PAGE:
Venezuela, Uruguay Issue U.S. Travel Warnings after Mass Shootings

Mairead McArdle

Venezuela and Uruguay have issued warnings to those of their citizens planning to visit the U.S. in the wake of two mass shootings over the weekend that killed 31 people and injured dozens more.

“We warn Venezuelans, living in or aiming to travel to the U.S., to be extra careful or to postpone their travel, given the recent proliferation of violent acts and hate crimes,” President Nicolas Maduro wrote Monday evening on Twitter.

“These growing acts of violence have found echo and sustenance in the speeches and actions impregnated with racial discrimination and hatred against migrant populations, pronounced and executed from the supremacist elite who hold political power in Washington,” Venezuela’s foreign ministry said in a statement.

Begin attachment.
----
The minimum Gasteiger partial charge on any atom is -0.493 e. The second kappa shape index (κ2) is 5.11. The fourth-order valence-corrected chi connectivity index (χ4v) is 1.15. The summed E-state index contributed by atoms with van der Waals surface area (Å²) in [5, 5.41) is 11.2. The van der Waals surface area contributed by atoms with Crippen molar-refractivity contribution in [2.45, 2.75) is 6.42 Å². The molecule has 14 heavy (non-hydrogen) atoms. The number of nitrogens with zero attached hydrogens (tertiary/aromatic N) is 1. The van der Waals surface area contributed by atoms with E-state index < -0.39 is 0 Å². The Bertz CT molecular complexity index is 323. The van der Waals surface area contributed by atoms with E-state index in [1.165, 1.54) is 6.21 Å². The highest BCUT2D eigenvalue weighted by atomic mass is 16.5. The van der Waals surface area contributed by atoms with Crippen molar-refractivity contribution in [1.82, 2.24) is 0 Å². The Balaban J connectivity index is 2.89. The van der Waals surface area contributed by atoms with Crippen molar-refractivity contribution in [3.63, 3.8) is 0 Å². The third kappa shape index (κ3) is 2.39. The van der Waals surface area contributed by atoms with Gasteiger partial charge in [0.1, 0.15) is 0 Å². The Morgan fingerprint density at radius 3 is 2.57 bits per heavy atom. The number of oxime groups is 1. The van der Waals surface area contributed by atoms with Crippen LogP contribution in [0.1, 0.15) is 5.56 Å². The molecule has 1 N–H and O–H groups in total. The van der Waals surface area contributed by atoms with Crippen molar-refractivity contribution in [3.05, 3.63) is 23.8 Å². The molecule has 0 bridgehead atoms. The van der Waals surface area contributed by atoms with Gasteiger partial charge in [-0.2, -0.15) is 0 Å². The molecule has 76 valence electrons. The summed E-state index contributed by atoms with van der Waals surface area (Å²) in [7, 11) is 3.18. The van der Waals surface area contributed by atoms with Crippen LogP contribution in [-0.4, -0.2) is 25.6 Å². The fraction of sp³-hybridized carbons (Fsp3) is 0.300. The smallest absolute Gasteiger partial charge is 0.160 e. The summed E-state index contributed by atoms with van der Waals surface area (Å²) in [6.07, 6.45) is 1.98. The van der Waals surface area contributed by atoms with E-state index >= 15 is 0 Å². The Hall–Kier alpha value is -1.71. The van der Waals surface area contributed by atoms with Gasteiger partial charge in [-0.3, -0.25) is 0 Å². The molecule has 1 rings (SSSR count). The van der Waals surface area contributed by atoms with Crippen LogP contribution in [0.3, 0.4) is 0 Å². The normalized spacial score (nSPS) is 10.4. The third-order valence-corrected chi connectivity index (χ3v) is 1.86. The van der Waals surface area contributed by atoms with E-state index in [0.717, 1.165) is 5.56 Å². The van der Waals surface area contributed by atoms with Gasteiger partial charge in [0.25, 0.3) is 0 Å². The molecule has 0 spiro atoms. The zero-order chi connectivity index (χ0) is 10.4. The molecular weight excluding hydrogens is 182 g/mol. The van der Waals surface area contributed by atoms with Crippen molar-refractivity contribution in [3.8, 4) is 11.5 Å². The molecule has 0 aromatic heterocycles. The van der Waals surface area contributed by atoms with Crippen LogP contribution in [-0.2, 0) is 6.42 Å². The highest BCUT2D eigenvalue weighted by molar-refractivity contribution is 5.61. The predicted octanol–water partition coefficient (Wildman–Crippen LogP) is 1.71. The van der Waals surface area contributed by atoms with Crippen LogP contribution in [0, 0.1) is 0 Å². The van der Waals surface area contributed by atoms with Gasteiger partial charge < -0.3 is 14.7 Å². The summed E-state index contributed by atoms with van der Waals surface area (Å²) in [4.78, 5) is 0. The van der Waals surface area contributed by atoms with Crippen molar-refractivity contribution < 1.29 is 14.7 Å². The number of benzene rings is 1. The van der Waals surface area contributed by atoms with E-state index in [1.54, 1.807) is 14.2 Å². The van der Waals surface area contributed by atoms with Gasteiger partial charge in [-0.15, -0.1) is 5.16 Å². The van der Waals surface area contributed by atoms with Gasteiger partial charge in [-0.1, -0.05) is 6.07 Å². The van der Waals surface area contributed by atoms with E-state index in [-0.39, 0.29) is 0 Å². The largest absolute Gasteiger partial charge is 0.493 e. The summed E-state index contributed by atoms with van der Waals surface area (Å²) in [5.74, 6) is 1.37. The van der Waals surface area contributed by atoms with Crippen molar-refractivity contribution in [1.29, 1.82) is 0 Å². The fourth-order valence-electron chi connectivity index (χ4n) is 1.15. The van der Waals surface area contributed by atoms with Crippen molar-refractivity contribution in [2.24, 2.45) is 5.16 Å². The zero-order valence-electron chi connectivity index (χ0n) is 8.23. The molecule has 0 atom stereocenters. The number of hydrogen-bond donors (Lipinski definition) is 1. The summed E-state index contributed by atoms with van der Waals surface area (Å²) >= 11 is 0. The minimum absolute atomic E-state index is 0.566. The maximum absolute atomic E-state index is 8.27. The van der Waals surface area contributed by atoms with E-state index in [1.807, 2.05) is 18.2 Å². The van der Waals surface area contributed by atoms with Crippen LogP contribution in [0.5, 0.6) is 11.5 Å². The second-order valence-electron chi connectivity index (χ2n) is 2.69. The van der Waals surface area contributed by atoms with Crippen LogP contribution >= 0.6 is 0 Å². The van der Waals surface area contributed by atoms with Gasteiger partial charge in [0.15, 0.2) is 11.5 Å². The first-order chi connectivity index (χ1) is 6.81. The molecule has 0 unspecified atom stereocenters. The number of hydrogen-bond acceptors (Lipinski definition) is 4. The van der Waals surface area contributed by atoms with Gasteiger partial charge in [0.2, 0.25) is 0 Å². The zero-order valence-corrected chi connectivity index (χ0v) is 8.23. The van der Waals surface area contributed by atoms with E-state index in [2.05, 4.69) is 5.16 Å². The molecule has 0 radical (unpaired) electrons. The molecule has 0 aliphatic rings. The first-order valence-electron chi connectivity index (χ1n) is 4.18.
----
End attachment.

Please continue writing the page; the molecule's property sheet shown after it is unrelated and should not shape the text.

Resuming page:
Just hours after Venezuela issued its travel advisory, President Trump issued an executive order freezing all assets of the Venezuelan government and prohibiting Americans from doing business with the country’s government except in special cases. In a letter to Congress, Trump cited the “continued usurpation of power by the illegitimate Nicolas Maduro regime” and Venezuela’s “human rights abuses, arbitrary arrest and detention of Venezuelan citizens, curtailment of free press, and ongoing attempts to undermine Interim President Juan Guaido of Venezuela and the democratically-elected Venezuelan National Assembly” as the reasons for the embargo.

Earlier on Monday, Uruguay also issued a travel warning, advising citizens traveling to the U.S. “to avoid areas with large concentrations of people like theme parks, shopping centers, art festivals, religious events, food festivals and any kind of cultural or sporting gathering.”

Montevideo’s warning came after the U.S. issued a travel advisory for Uruguay on Friday, citing a recent increase in violent crime in the South American country.

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